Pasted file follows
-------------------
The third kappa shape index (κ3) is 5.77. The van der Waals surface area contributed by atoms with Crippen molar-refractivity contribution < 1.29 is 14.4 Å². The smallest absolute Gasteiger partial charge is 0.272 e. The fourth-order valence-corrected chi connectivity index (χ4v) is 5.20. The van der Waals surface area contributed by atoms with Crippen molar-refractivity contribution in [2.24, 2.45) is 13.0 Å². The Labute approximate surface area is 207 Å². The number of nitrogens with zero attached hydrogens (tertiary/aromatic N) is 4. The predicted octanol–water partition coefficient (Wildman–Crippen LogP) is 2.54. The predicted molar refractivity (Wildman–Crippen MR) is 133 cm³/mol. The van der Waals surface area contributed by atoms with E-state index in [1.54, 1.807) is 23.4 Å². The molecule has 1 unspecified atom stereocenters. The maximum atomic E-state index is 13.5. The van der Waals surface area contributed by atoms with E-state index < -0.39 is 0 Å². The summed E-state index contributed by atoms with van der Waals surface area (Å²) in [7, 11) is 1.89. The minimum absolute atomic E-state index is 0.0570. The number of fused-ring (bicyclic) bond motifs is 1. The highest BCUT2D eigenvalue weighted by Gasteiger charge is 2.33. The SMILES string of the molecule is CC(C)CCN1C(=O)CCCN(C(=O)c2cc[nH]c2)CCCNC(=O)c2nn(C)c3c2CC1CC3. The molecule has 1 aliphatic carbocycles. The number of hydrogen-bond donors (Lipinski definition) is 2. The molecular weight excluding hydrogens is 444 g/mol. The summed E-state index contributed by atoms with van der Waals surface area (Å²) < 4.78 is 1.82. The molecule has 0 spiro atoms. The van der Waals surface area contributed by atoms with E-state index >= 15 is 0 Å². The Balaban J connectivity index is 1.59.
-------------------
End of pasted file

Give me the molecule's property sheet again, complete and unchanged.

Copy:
The third kappa shape index (κ3) is 5.77. The van der Waals surface area contributed by atoms with Crippen molar-refractivity contribution < 1.29 is 14.4 Å². The smallest absolute Gasteiger partial charge is 0.272 e. The fourth-order valence-corrected chi connectivity index (χ4v) is 5.20. The van der Waals surface area contributed by atoms with Crippen molar-refractivity contribution in [2.24, 2.45) is 13.0 Å². The Labute approximate surface area is 207 Å². The number of nitrogens with zero attached hydrogens (tertiary/aromatic N) is 4. The predicted octanol–water partition coefficient (Wildman–Crippen LogP) is 2.54. The predicted molar refractivity (Wildman–Crippen MR) is 133 cm³/mol. The van der Waals surface area contributed by atoms with E-state index in [1.54, 1.807) is 23.4 Å². The molecule has 1 unspecified atom stereocenters. The maximum atomic E-state index is 13.5. The van der Waals surface area contributed by atoms with E-state index < -0.39 is 0 Å². The summed E-state index contributed by atoms with van der Waals surface area (Å²) in [7, 11) is 1.89. The minimum absolute atomic E-state index is 0.0570. The number of fused-ring (bicyclic) bond motifs is 1. The highest BCUT2D eigenvalue weighted by Gasteiger charge is 2.33. The SMILES string of the molecule is CC(C)CCN1C(=O)CCCN(C(=O)c2cc[nH]c2)CCCNC(=O)c2nn(C)c3c2CC1CC3. The molecule has 1 aliphatic carbocycles. The number of hydrogen-bond donors (Lipinski definition) is 2. The molecular weight excluding hydrogens is 444 g/mol. The summed E-state index contributed by atoms with van der Waals surface area (Å²) < 4.78 is 1.82. The molecule has 0 spiro atoms. The van der Waals surface area contributed by atoms with E-state index >= 15 is 0 Å². The Balaban J connectivity index is 1.59.